Source: Journal of Clinical Orthopaedics and Trauma - Category: Orthopaedics Source Type: research
Clinical reasoning is a cornerstone of evidence-based healthcare, in fact some would argue it’s the cornerstone of all healthcare. While there are many different processes, the ultimate purpose of clinical reasoning is to ensure the person seeking help has their needs identified then met, and the clinician has a basis upon which to decide which treatment they should offer. The approach we use in clinical reasoning, including the information we prioritise and search for, and the way we synthesise the information to make sense of it will depend on the model we have to explain our treatment approach. For example, if...
Source: HealthSkills Weblog - Category: Anesthesiology Authors: Tags: Chronic pain Clinical reasoning Occupational therapy Pain conditions Physiotherapy Professional topics Psychology Research Science in practice embodiment intersubjectivity making sense persistent pain Source Type: blogs
CONCLUSIONS:: Our findings show that the intervention did not cause a meaningful change in the hypothesized mediators, and these mediators were not associated with patient-reported outcomes. PMID: 30808203 [PubMed - as supplied by publisher]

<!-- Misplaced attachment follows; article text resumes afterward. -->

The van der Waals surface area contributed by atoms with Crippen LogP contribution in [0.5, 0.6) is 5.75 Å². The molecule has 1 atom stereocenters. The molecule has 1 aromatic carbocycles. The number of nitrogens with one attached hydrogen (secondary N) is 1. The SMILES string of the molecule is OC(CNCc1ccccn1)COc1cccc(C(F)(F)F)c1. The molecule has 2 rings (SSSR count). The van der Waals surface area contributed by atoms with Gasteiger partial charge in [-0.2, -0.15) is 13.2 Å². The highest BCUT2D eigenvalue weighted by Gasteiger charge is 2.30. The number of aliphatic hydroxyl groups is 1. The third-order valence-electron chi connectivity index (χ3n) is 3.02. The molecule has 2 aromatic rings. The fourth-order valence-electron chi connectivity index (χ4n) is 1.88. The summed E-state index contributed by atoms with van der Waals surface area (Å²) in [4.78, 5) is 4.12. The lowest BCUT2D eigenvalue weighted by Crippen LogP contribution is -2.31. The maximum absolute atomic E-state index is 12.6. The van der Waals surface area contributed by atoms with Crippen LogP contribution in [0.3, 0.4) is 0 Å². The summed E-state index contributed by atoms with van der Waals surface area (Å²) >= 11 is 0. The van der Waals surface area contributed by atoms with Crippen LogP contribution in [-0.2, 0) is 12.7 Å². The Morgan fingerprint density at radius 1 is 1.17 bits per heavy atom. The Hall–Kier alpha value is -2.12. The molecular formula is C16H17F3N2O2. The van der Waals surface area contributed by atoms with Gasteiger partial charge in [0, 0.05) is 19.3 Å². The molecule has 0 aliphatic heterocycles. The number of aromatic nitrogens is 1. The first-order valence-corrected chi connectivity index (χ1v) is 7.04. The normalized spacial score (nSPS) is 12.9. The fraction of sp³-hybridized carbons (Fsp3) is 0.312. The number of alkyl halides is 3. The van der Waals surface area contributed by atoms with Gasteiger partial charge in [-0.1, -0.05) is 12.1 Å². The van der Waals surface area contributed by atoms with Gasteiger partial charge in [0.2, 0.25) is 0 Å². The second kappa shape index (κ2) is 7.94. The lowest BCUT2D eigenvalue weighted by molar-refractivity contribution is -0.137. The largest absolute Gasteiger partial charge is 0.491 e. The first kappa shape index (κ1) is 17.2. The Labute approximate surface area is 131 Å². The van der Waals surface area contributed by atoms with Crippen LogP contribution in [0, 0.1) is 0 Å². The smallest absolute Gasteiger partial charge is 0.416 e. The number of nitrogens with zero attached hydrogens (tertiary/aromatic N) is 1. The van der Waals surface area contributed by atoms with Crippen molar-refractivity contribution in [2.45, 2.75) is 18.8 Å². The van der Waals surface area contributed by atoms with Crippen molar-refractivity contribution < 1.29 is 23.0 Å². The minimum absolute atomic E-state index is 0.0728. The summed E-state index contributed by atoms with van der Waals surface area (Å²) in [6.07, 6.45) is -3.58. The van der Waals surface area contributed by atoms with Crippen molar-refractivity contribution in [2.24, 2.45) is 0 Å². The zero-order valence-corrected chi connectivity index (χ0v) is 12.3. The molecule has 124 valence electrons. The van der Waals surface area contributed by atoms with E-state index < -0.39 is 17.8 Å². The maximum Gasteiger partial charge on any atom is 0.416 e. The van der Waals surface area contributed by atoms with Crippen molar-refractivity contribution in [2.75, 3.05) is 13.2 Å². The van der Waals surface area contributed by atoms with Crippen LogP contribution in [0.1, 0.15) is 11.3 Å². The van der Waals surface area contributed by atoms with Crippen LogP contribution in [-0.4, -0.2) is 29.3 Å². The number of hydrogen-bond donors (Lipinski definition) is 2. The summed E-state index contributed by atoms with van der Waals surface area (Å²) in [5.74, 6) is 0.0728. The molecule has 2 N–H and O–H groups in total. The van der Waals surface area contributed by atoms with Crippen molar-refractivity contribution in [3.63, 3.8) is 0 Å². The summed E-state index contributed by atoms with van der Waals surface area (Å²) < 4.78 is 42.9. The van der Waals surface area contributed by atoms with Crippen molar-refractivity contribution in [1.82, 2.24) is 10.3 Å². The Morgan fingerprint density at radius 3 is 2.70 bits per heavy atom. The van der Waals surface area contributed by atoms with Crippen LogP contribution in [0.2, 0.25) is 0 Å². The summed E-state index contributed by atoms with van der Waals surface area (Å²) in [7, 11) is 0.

Source: Clinical Rehabilitation - Category: Rehabilitation Authors: Tags: Clin Rehabil Source Type: research
Musculoskeletal pain disorders (MDs), such as osteoarthritis, low back pain and neck pain, are common health problems and a major cause of disease burden worldwide.10,13 MDs are the second most frequent cause of disability, accounting for 21.3% of the total years lived with disability, second only to mental health conditions.47,67 Psychological factors are strongly associated with MDs,6,13,24,48 and are thought to play a role in the development of chronic MDs (defined as pain lasting longer than three months).